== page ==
Episode #58 with Donna-Rae Crooks from Brain Snacks Co & YWCA Women of Distinction Nominee

Episode #57 with Michelle Grodecki from  Deaf Crows Collective & YWCA Women of Distinction Nominee

Episode #56 with Sarah Tkachuk from KPMG & YWCA Women of Distinction Nominee

Episode #55 with Dr. Sharon Leibel, YWCA Women of Distinction Nominee

Episode #54 with Doug Yaremko from Paddock Wood Brewery

Episode #53 with Madhu Kumar, YWCA Women of Distinction Nominee

Episode #52 with Eric Oelson from Mortise & Tenon Store

Episode #51 with Kim Korven from The Gentle Way Divorce

Episode #50 with Erin Vaughan from Kinetic Auto Service

Episode #49 with Lisa Brice from Brice Photography

Episode #48 with Colleen Strauch from Luther College at U of R

Episode #47 with Doug Pattison from Pattison Health

Episode #46 with Erika Gayle from Erika Gayle Photography

Episode #45 with Carly Patryluk from House of Paws Pet Boutique

Episode #44 with Erin Caleval from Erin & Associates Insurance

Episode #43 Part #2 with Nikki Jacquin from Nikki's Portraits of Childhood

Episode #43 Part #1 with Jess Tiefenbach from Stay n Play Parenting

Episode #42 with Nadene Joy from Nadene Joy

Episode #41 with Richard Arockiasamy and Sanjana Kumta from GreenMache

Episode #40 with Jodi Barrett, CEO of Kettlebell Kickboxing Canada

Episode #39 with Erin Kinder from Kinder Surprises Antiques

Episode #38 with Tanner Goetz from Munz Media

Episode #37 with Jessica McNaughton from memoryKPR

Episode #36 with Wendy Turner-Larsen from Turner Larsen Consulting

Episode #35 with Jill Poulton from Transformational Leadership

Episode #34 with Janci Templeman from Walker Wakefield

Episode #33 with Denise Anderson, Author, Divorce in a Small Town

Episode #32 with Anne Gibbons from Gibbons Travel Consulting

Episode #31 with Charlene SanJenko from PowHERhouse Media

Episode #30 with Dr. Vianne Timmons from the University of Regina

Episode #29 with Margaret Kisikaw-Piyesis, from All Nations Hope Network & YWCA Woman of Distinction

Episode 28 with Dr. Renatta Varma, Vitreo-Retinal Surgeon & YWCA Woman of Distinction

Episode 27 with Jo-Anne Dusel from PATHS & YWCA Woman of Distinction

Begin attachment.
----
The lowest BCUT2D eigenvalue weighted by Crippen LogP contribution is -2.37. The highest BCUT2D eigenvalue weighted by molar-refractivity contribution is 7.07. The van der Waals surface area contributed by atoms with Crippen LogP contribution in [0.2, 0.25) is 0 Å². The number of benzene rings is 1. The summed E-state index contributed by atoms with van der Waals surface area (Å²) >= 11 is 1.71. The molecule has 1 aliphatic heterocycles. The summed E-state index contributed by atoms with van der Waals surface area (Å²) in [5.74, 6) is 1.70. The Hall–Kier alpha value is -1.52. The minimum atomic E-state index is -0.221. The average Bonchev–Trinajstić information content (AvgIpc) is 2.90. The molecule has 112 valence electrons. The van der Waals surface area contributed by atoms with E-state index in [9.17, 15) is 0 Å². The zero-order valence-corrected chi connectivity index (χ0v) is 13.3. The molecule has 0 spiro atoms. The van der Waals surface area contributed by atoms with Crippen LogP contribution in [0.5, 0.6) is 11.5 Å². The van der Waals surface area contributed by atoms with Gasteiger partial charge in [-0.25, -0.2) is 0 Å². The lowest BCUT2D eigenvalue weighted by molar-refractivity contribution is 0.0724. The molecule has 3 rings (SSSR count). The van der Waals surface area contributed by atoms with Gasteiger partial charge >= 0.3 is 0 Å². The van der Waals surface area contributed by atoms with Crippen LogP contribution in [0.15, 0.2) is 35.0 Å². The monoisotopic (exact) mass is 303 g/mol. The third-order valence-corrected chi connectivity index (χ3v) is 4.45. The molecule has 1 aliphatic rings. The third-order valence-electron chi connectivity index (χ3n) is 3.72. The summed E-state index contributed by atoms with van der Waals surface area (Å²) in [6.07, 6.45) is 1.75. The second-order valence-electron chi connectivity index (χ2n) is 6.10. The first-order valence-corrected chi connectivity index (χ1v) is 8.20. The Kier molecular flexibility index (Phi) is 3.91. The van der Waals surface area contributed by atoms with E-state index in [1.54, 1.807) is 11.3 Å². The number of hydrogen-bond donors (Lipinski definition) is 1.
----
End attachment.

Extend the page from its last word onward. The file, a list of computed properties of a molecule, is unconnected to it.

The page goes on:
Episode 26 with Dr. Emily Bamforth from Royal Saskatchewan Museum & YWCA Woman of Distinction

Episode 25 with Nigora Yulyakshieva from City of Regina & YWCA Woman of Distinction

Episode 24 with Pam Klein from Phoenix Group & Miriam Johnson from Saskatchewan Roughriders

Episode 23 with Gr. 5 & 6 Students from Argyle School

Episode 22 with Tiffany Wolf from Helium Communications

Episode 21 with Jeff Kinash from Peregrine Farm

Episode 20 with Charlene Oancia from Springer & Oake

Episode 19 with Dan Benesh from BarterPay Regina

Episode 18 with Prabha Mitchell from WESK

Episode 17 with Terrie Dunand from REMAX Crown Real Estate

Episode 16 with Kim Zacaruk from Stone’s Throw Coffee Collective

Episode 15 with Luke Rossmo from Luke Rossmo Music and Gareth Bawden from Bawdenmedia.com

Episode 14 with Kristen Hill from Kristen’s Cultures

Episode 13 with Cyndie Knorr from Cynergy Coaching

Episode 12 with Paul Burch from EchoLotto Inc.

Episode 11 with Rea Faber from Amaranth Designs

Episode 10 with Brandi Good from BLG Business Solutions

Episode 9 with Dr. Gina Grandy from Hill | Levene Schools of Business

Episode 8 with Candyce Fiessel from The Style Academy and Shear Escape Salon and Spa

Episode 7 with Michelle Strawford from Bella Chic Fashion & Decor and What Women Want

Episode 6 with Jordan McFarlen from  Conexus Business Incubator

Episode 5 with Cheryl Giambattista from Health Coach Cheryl

Episode 4 with Joanne Frederick from Prairie Centre for Mindfulness

Episode 3 with John Hopkins and Amanda Baker, Regina Chamber of Commerce

Episode 2 with Christina Carlson from Queen City Collective

Episode 1 with Sherry Knight from Dimension 11

Secret Life of Entrepreneurs on Apple Podcasts Secret Life of Entrepreneurs on Google Podcasts Secret Life of Entrepreneurs on Breaker  Overcast.fm  Secret Life of Entrepreneurs on Pocket Casts  Secret Life of Entrepreneurs on Radio Public Spotify   Secret Life of Entrepreneurs on Anchor